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Care & Maintenance of a Goldfish Pond

Goldfish ponds have been around since the Tang dynasty of China. They were once a symbol of royalty. Thankfully, times have changed, and now anyone can add a little royalty to the backyard with a goldfish pond of their own. While goldfish ponds do require care and maintenance to keep the water clean and the fish happy and healthy, this is not difficult. Planning and knowledge are all you need to keep your pond looking good and your fish swimming happily for years.

Water Care and Cleaning

Pond water should always look clean and clear and must not contain chemicals that can harm your goldfish. Remove and replace approximately 25 per cent of pond water every two to four weeks. Since most people fill the pond and maintain water levels using a garden hose, a good idea is to call your local water company and ask for a chemical analysis of your water supply. The presence of chlorine, ammonia and nitrite will kill fish almost immediately. While filtering will not remove these chemicals, water treatments are available from any pond supplier. Test your water on a regular basis and take immediate action when you detect unwanted chemicals.

Use a filter to help clean the water. Check it three times weekly so that the tube and filter insert remain free of plant material and sludge.

Use a water pump to ensure water is always moving and to provide for adequate oxygenation. Install a pump below the water surface or above, as in a waterfall. The flow rate you set the pump to will depend on the size of your pond and on the manufacturer of the pump. Inspect a water pump three times weekly and clear away any obstructions or debris that may prevent water flow.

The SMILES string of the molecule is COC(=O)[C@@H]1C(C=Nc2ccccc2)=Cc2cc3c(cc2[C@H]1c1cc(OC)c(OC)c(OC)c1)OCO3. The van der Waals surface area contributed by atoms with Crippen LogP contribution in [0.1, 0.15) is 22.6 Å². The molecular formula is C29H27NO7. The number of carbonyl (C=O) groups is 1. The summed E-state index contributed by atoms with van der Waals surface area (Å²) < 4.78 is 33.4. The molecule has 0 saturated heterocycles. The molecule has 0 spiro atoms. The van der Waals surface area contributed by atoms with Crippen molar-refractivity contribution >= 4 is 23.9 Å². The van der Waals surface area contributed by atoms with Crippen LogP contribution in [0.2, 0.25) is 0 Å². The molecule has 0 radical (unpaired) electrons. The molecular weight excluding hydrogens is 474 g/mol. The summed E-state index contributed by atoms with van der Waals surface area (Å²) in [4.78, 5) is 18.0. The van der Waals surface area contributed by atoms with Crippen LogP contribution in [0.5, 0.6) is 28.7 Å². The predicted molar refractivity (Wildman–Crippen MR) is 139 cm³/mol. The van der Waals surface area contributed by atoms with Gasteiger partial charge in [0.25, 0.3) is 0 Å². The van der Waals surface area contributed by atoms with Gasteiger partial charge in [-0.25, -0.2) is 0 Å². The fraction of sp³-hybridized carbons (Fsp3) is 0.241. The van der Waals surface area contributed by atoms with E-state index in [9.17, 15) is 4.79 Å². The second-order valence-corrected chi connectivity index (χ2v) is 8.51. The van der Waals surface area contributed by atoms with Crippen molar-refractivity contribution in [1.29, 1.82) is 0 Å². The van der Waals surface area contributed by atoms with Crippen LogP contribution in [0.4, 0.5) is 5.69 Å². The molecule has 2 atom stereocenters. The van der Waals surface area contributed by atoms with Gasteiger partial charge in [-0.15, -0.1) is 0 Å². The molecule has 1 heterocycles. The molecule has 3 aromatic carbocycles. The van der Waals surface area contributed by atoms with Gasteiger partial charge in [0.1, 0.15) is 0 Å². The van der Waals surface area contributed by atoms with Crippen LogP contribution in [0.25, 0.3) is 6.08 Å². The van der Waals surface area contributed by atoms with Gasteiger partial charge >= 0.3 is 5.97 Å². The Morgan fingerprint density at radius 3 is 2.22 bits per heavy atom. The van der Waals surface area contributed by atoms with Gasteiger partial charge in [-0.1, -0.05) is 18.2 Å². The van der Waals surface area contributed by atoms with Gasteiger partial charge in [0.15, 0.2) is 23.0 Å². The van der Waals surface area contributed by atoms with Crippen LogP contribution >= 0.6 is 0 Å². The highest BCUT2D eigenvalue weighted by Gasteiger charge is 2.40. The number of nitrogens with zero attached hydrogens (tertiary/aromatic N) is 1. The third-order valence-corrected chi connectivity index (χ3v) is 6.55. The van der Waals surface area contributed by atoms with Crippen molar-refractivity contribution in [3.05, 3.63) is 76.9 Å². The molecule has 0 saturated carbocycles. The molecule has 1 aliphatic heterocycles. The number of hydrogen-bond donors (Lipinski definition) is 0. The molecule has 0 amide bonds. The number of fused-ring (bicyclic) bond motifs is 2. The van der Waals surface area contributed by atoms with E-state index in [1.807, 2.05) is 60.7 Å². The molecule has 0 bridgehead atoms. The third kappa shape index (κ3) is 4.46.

An ideal water temperature is between 4.44 to 40.6 degrees Celsius. Install a heater if seasonal changes mean water will fall below 4.44 degrees C. Provide for shade over the pond or plant water lilies to keep goldfish out of direct sunlight on hot days.

Water pH should fall within a range of 7.0 to 8.0. A pH too low will prevent ammonia breakdown and a pH too high will kill fish and plants. Test water on a weekly basis at the same time of day each time you test as pH levels can fluctuate throughout the day.

To avoid overstocking your pond, plan for one average-size goldfish for every 3 to 4 square feet of pond surface area. For example, a pond measuring 10 by 10 feet will have a surface area of 100 square feet and can hold up to 30 goldfish. Too many goldfish will decrease oxygen levels and increase ammonia and nitrite levels.

Fish Care/Feeding

The best and most hardy goldfish varieties for pond use include the Comet, Sarassa, Shubunkin, Wakin, and Tamasaba goldfish.

Only feed goldfish what they can consume within five minutes. Temperature will have a definite impact on appetite. In warmer weather, feed fish twice daily, and in colder weather feed every other day. Do not be alarmed if fish stop eating entirely if the temperature drops below 10 degrees Celsius. Remember the five-minute rule and adjust feeding times and amounts accordingly. Also, remember that goldfish are scavengers and will eat mosquito larvae and other small insects, algae, and will sometimes nibble on plants.

The type of food a goldfish requires depends on temperature. In warm weather, feed a high-protein food, and in colder weather, feed a lower-protein food.

Bring fish indoors when the temperature falls below 4.44 degrees Celsius.

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About the Author

Based in Green Bay, Wisc., Jackie Lohrey has been writing professionally since 2009. In addition to writing web content and training manuals for small business clients and nonprofit organizations, including ERA Realtors and the Bay Area Humane Society, Lohrey also works as a finance data analyst for a global business outsourcing company.